From 80 Degrees to Frost, Dramatic Change to Come

A dramatic air change will bring fall weather and possibly even frost by Friday night after high temperatures near 80 degrees Thursday

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Sun and wildfire smoke mixed in the New England sky again Thursday morning, but by late day our First Alert team expects clouds to increase and take over. All the while, a southwest wind continues to transport mild air into central and southern New England with high temperatures nearing 80 degrees Thursday afternoon.

An incoming cold front will prompt sprinkles and light showers in northern New England just ahead of a change in the wind direction. The new, northerly wind opens a flow of cooler and drier air from Canada into New England. Skies will gradually clear in northern New England overnight Thursday, but there's a chance for some Friday morning showers in southern New Hampshire and below.

The cold front will encounter a bit of enhanced moisture with the decaying remnant of once-Hurricane Sally, so Cape Cod may see some rain through Friday midday before drying takes over for one and all. The sky clears heading into Friday night, with the northern half of New England susceptible to frost.

We will have abundant sunshine but cool temperatures on both weekend days with highs near 60 degrees. Overnight lows could be cold enough for frost as far south as central and western Massachusetts as well as northern Connecticut!

Tide levels will be high due to the new moon this weekend. Minor coastal flooding is quite possible in typically vulnerable areas during high tide, particularly at midnight Thursday and Friday nights as well as midday Saturday.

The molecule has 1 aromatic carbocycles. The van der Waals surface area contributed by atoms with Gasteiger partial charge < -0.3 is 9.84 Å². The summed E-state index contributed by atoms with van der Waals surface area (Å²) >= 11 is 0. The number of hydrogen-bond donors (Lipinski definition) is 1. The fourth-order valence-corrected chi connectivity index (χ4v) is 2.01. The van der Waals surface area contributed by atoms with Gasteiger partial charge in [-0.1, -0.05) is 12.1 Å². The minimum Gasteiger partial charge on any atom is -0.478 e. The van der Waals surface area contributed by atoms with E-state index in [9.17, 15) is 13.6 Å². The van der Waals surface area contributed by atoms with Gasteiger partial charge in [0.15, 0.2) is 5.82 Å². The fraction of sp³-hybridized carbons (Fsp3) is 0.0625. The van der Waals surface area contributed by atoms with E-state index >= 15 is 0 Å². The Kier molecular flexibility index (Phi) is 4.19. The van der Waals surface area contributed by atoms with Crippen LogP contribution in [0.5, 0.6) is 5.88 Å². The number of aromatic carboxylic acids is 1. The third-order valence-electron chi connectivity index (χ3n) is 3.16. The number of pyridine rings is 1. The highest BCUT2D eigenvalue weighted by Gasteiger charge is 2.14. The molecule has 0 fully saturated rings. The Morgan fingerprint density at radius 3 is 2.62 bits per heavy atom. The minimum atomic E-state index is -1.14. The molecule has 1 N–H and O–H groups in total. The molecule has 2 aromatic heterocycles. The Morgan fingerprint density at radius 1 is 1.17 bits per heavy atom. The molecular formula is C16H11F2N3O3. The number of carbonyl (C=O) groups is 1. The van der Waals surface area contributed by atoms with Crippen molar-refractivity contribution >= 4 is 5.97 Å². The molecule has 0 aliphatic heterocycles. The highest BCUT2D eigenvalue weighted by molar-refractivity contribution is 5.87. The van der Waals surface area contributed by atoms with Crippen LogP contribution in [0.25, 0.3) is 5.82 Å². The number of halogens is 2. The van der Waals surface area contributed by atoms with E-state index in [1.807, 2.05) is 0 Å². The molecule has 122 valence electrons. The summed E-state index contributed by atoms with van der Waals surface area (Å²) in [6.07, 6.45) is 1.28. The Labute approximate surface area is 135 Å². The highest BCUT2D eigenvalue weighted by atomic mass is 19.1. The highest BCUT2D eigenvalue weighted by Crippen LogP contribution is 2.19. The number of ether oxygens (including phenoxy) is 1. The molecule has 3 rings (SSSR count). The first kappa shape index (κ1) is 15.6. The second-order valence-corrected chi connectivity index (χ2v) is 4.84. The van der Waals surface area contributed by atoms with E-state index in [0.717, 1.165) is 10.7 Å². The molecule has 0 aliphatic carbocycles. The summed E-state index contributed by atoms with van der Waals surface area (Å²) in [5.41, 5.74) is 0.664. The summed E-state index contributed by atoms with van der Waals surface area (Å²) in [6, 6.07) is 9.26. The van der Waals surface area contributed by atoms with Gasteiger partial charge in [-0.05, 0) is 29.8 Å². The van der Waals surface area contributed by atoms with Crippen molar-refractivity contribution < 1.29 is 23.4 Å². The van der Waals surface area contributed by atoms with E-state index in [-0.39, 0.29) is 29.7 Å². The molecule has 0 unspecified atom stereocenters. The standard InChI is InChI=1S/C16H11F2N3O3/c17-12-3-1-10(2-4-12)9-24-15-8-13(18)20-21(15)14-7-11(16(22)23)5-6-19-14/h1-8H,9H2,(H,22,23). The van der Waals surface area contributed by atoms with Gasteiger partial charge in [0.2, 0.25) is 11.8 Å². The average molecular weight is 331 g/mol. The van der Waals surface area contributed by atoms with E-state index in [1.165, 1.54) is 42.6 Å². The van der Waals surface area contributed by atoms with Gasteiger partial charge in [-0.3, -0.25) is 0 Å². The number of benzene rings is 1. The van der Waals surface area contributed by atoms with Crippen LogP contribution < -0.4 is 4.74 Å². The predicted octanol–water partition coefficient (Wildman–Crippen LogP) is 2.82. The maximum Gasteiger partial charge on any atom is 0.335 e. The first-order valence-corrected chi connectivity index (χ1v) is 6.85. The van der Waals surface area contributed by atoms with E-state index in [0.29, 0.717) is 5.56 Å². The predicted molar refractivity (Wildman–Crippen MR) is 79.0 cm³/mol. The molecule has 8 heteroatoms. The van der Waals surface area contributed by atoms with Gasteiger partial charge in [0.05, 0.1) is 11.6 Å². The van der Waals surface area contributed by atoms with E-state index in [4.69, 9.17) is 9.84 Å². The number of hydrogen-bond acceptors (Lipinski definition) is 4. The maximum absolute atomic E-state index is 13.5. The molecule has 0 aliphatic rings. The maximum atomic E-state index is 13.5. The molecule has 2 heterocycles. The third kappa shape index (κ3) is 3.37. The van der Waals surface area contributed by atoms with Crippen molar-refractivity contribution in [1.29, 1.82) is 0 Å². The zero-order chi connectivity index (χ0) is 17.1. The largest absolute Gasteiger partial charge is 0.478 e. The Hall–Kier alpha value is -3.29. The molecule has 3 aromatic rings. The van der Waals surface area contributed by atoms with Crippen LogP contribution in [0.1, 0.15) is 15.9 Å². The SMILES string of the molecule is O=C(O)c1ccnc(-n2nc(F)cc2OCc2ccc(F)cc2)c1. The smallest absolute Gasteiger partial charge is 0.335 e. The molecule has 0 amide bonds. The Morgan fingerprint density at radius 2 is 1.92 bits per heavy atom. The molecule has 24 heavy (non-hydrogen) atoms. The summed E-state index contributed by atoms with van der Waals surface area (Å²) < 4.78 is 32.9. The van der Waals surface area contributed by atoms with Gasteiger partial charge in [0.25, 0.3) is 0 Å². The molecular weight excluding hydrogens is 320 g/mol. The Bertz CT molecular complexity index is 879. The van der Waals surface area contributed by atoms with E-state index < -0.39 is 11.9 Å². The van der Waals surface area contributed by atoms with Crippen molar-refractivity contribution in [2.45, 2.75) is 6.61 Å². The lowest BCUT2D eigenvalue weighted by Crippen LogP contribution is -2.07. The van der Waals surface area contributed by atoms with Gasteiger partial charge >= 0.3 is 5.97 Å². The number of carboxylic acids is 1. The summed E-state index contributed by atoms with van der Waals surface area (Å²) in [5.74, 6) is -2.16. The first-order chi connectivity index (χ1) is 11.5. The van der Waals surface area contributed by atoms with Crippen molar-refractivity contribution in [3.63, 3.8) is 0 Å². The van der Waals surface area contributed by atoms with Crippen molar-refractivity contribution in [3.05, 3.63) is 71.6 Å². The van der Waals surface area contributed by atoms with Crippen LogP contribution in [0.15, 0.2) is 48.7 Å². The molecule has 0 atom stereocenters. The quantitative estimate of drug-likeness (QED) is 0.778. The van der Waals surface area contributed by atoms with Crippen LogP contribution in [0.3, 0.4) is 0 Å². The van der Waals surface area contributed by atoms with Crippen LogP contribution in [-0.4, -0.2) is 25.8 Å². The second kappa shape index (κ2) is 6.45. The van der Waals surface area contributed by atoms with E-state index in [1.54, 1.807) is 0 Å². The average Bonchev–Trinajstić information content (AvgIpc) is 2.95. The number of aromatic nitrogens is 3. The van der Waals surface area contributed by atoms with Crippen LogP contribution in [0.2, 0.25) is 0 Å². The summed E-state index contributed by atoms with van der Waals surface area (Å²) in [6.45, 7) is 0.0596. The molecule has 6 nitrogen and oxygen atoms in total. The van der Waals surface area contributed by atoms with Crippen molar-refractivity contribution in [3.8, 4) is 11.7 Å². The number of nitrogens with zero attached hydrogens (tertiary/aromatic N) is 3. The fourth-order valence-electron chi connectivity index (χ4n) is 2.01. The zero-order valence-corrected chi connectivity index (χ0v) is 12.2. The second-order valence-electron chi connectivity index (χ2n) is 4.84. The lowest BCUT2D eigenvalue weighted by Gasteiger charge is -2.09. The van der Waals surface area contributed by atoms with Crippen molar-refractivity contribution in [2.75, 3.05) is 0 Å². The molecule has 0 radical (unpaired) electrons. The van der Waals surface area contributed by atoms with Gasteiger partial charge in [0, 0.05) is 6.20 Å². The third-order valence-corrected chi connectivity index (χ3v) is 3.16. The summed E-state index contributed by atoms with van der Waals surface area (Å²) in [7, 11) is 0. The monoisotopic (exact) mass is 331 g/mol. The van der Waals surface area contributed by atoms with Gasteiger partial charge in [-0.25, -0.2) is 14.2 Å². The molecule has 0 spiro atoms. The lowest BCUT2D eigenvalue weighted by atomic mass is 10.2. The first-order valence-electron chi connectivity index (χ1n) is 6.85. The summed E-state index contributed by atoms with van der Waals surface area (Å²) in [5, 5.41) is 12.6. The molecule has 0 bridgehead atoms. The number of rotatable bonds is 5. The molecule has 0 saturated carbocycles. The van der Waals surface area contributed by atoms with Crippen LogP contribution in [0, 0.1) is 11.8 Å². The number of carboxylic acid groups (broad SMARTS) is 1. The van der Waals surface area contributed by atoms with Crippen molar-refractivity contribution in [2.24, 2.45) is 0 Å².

Next week starts dry and likely stays that way, but we’ll be watching an interaction between storms in the northern Atlantic carefully. 

Major Hurricane Teddy should move into the north Atlantic after passing near or over Bermuda, which was recently hit by Hurricane Paulette. There, Teddy will absorb the weakened remnant of once-Hurricane Sally into its much larger and stronger circulation. The situation is further complicated by the jet stream winds aloft dipping south from Nova Scotia through Atlantic Canada.

If this colder air and energy merges with the combined tropical systems, we could have a powerful storm in the north Atlantic capable of throwing some big waves toward New England’s coasts. If it develops far enough west, it could perhaps even bring some rain bands Tuesday or Wednesday. 

That said, you won’t see that rain on our exclusive First Alert 10-day forecast. That scenario isn’t very likely, but it’s a possibility we’ll continue to watch, just in case. We'll keep you posted on in our forecasts.

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